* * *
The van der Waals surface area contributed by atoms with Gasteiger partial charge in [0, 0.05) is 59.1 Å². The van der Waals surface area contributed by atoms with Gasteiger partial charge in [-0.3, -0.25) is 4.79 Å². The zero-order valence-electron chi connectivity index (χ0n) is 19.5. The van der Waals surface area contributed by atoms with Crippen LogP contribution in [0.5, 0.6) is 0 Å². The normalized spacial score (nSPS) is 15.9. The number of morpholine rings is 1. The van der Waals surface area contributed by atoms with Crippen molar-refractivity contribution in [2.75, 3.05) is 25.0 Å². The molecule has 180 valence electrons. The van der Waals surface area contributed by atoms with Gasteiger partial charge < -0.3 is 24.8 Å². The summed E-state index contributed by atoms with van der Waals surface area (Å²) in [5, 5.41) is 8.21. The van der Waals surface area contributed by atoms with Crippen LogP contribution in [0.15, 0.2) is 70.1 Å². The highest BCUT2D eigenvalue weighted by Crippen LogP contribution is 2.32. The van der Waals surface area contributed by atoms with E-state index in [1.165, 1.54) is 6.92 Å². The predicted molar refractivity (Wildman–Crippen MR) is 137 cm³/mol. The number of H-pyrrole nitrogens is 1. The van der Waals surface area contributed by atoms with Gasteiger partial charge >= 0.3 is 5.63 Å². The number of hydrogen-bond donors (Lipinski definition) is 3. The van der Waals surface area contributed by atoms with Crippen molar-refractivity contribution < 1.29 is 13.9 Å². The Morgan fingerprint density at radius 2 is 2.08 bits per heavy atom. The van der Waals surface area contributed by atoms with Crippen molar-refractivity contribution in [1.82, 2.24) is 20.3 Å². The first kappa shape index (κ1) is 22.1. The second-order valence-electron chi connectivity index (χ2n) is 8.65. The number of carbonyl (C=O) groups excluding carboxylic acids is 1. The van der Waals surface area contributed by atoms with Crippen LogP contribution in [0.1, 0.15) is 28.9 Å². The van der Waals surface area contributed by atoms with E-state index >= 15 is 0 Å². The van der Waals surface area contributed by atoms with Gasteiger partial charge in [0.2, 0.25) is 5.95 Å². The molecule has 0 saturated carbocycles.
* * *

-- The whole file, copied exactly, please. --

The van der Waals surface area contributed by atoms with Gasteiger partial charge in [0, 0.05) is 59.1 Å². The van der Waals surface area contributed by atoms with Gasteiger partial charge in [-0.3, -0.25) is 4.79 Å². The zero-order valence-electron chi connectivity index (χ0n) is 19.5. The van der Waals surface area contributed by atoms with Crippen LogP contribution in [0.5, 0.6) is 0 Å². The normalized spacial score (nSPS) is 15.9. The number of morpholine rings is 1. The van der Waals surface area contributed by atoms with Crippen molar-refractivity contribution in [2.75, 3.05) is 25.0 Å². The molecule has 180 valence electrons. The van der Waals surface area contributed by atoms with Gasteiger partial charge < -0.3 is 24.8 Å². The summed E-state index contributed by atoms with van der Waals surface area (Å²) in [5, 5.41) is 8.21. The van der Waals surface area contributed by atoms with Crippen LogP contribution in [0.15, 0.2) is 70.1 Å². The highest BCUT2D eigenvalue weighted by Crippen LogP contribution is 2.32. The van der Waals surface area contributed by atoms with E-state index in [1.165, 1.54) is 6.92 Å². The predicted molar refractivity (Wildman–Crippen MR) is 137 cm³/mol. The number of H-pyrrole nitrogens is 1. The van der Waals surface area contributed by atoms with Gasteiger partial charge >= 0.3 is 5.63 Å². The number of hydrogen-bond donors (Lipinski definition) is 3. The van der Waals surface area contributed by atoms with Crippen molar-refractivity contribution < 1.29 is 13.9 Å². The Morgan fingerprint density at radius 2 is 2.08 bits per heavy atom. The van der Waals surface area contributed by atoms with Crippen molar-refractivity contribution in [1.82, 2.24) is 20.3 Å². The first kappa shape index (κ1) is 22.1. The second-order valence-electron chi connectivity index (χ2n) is 8.65. The number of carbonyl (C=O) groups excluding carboxylic acids is 1. The van der Waals surface area contributed by atoms with Crippen LogP contribution in [0.1, 0.15) is 28.9 Å². The van der Waals surface area contributed by atoms with E-state index >= 15 is 0 Å². The van der Waals surface area contributed by atoms with Gasteiger partial charge in [0.2, 0.25) is 5.95 Å². The molecule has 0 saturated carbocycles.